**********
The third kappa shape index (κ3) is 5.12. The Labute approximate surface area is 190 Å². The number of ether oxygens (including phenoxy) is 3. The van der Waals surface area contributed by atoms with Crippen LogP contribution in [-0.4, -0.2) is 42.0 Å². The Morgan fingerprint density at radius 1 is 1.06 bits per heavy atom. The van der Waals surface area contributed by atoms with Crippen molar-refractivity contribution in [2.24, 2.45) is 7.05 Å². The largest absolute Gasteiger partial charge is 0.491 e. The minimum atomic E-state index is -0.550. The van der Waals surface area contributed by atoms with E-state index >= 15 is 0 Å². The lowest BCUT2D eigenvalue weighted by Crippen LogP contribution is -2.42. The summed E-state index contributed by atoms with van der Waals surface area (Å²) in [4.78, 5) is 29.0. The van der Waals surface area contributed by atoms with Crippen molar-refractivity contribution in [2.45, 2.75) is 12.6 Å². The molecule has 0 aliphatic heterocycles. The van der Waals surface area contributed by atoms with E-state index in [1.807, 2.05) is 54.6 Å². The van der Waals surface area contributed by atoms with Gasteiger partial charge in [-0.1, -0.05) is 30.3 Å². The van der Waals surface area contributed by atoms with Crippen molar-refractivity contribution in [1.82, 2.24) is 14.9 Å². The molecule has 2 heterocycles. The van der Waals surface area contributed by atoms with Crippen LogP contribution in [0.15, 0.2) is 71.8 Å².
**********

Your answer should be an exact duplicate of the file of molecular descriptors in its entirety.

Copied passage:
The third kappa shape index (κ3) is 5.12. The Labute approximate surface area is 190 Å². The number of ether oxygens (including phenoxy) is 3. The van der Waals surface area contributed by atoms with Crippen LogP contribution in [-0.4, -0.2) is 42.0 Å². The Morgan fingerprint density at radius 1 is 1.06 bits per heavy atom. The van der Waals surface area contributed by atoms with Crippen molar-refractivity contribution in [2.24, 2.45) is 7.05 Å². The largest absolute Gasteiger partial charge is 0.491 e. The minimum atomic E-state index is -0.550. The van der Waals surface area contributed by atoms with E-state index >= 15 is 0 Å². The lowest BCUT2D eigenvalue weighted by Crippen LogP contribution is -2.42. The summed E-state index contributed by atoms with van der Waals surface area (Å²) in [4.78, 5) is 29.0. The van der Waals surface area contributed by atoms with Crippen molar-refractivity contribution in [2.45, 2.75) is 12.6 Å². The molecule has 0 aliphatic heterocycles. The van der Waals surface area contributed by atoms with E-state index in [1.807, 2.05) is 54.6 Å². The van der Waals surface area contributed by atoms with Gasteiger partial charge in [-0.1, -0.05) is 30.3 Å². The van der Waals surface area contributed by atoms with Crippen molar-refractivity contribution in [1.82, 2.24) is 14.9 Å². The molecule has 2 heterocycles. The van der Waals surface area contributed by atoms with Crippen LogP contribution in [0.15, 0.2) is 71.8 Å².